Limits...
Association of Age at Menopause With Incident Heart Failure: A Prospective Cohort Study and Meta ‐ Analysis

View Article: PubMed Central - PubMed

ABSTRACT

Background: Early age (<45 years) at menopause has been postulated to be associated with increased cardiovascular disease risk; however, evidence of its relation with heart failure (HF) incidence is limited. We examined whether age at menopause is associated inversely with HF incidence in the Atherosclerosis Risk In Communities (ARIC) study and summarized all existing data in a meta‐analysis.

Methods and results: In ARIC, data were obtained from 5629 postmenopausal women (mean age 56 years, 26% with bilateral oophorectomy) without HF. During a median follow‐up of 21.4 years, 965 incident HF events occurred. In a Cox regression model adjusted for reproductive health and HF risk factors, the hazard ratios for incident HF across categories of age at menopause (<45, 45–49, 50–54, and ≥55 years) were 1.32, 1.17, 1.00 (referent), and 1.12, respectively. Compared with women with later onset of menopause (aged ≥45 years), those with early menopause had elevated HF risk (hazard ratio 1.20, 95% CI 1.01–1.43). For the meta‐analysis, we searched Medline and Embase for articles published through December 2015 that prospectively evaluated age at menopause and HF risk. Summarized estimates from the 3 included studies (3568 events) showed higher HF risk among women with early menopause compared with those with later menopause (hazard ratio 1.33, 95% CI 1.15–1.53).

Conclusions: These results provided evidence that early age at menopause is associated with a modestly greater risk of HF. Identification of women with early menopause offers a window of opportunity to implement interventions that will improve overall cardiovascular health during the postmenopausal years.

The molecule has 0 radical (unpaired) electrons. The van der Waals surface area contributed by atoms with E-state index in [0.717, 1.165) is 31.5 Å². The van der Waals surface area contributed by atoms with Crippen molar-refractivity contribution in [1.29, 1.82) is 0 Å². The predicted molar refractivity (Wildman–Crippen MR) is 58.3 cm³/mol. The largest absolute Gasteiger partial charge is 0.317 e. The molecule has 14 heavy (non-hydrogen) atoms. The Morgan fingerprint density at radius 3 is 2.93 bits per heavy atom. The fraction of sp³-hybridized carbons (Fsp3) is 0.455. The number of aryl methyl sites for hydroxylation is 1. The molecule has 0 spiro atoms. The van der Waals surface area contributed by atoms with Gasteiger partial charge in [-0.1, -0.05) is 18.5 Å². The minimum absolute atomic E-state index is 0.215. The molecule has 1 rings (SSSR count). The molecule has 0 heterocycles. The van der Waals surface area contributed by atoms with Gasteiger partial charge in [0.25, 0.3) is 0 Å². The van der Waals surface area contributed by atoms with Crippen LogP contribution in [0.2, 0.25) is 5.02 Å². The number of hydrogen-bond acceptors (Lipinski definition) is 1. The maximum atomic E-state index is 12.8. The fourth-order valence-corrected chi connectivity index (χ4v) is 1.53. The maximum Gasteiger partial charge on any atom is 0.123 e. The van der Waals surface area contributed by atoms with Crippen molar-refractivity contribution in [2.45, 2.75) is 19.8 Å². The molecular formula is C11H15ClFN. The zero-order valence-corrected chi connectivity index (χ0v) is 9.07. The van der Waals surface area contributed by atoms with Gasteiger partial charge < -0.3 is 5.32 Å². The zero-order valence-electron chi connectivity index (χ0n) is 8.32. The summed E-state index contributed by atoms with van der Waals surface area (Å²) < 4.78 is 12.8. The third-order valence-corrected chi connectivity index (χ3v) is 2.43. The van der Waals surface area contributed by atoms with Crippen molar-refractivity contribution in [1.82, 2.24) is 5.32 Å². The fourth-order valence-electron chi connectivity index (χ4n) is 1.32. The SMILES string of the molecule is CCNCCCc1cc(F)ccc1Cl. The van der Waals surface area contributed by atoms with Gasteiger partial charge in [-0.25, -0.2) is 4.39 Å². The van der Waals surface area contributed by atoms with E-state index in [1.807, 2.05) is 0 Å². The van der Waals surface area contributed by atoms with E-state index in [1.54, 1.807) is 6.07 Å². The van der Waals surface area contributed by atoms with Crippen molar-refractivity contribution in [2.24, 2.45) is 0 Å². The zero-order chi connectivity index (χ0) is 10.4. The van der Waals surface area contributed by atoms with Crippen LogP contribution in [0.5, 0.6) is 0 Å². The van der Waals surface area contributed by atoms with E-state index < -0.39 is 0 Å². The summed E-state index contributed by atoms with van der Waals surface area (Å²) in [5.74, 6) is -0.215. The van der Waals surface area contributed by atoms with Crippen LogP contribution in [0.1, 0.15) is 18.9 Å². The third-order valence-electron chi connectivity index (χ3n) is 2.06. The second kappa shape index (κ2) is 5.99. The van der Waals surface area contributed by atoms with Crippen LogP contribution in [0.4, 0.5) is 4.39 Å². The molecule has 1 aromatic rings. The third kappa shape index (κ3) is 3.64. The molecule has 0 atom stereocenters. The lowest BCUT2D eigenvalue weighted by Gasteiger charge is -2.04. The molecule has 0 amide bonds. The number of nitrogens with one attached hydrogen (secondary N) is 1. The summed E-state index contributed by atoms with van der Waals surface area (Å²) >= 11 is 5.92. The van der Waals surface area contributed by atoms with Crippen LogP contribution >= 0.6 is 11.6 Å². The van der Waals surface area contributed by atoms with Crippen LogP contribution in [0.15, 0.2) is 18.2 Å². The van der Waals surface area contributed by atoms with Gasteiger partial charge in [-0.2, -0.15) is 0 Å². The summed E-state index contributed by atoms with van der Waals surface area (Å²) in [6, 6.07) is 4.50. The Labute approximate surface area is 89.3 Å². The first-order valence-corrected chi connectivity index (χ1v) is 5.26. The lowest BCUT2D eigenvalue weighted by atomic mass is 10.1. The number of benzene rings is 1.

No MeSH data available.


Related in: MedlinePlus

Kaplan–Meier cumulative incidence estimates of HF according to age at menopause, ARIC, 1987 to 2012. Log‐rank test P=0.001. ARIC indicates Atherosclerosis Risk In Communities; HF, heart failure.
© Copyright Policy - creativeCommonsBy-nc
Related In: Results  -  Collection

License
getmorefigures.php?uid=PMC5015298&req=5

jah31669-fig-0002: Kaplan–Meier cumulative incidence estimates of HF according to age at menopause, ARIC, 1987 to 2012. Log‐rank test P=0.001. ARIC indicates Atherosclerosis Risk In Communities; HF, heart failure.

Mentions: During a median follow‐up of 21.4 years, 965 incident HF events and 755 CHD events occurred. The incidence of HF according to age at menopause of <45, 45 to 49, 50 to 54, and ≥55 years was 10.7, 8.5, 7.3, and 10.7 events per 1000 person‐years, respectively (Table 2); corresponding estimates for CHD were 15.5, 13.8, 11.1, and 13.3 events per 1000 person‐years, respectively. In Kaplan–Meier cumulative incidence analysis, a younger age at menopause was significantly associated with higher incidence of HF (Figure 2). Compared with women who reached menopause at age 50 to 54 years, the HRs for incident HF were 1.38, 1.16, and 1.08 for women who reached menopause at age <45, 45 to 49, and ≥55 years, respectively (Table 2). Additional adjustment for reproductive health factors and interim CHD did not significantly alter the observed associations with the HRs for incident HF, observed to be 1.32, 1.17, and 1.12 for women who reached menopause at age <45, 45 to 49, and ≥55 years, respectively, compared with women who reached menopause at age 50 to 54 years. A 1‐year increment in age at menopause was not significantly inversely associated with the incidence of HF (HR 0.99, 95% CI 0.98–1.00, P=0.16). No statistically significant (P>0.05) 2‐way interactions of age at menopause with race, smoking status, BMI, waist circumference, systolic blood pressure, diabetes mellitus, hormone therapy use, or type of menopause were identified.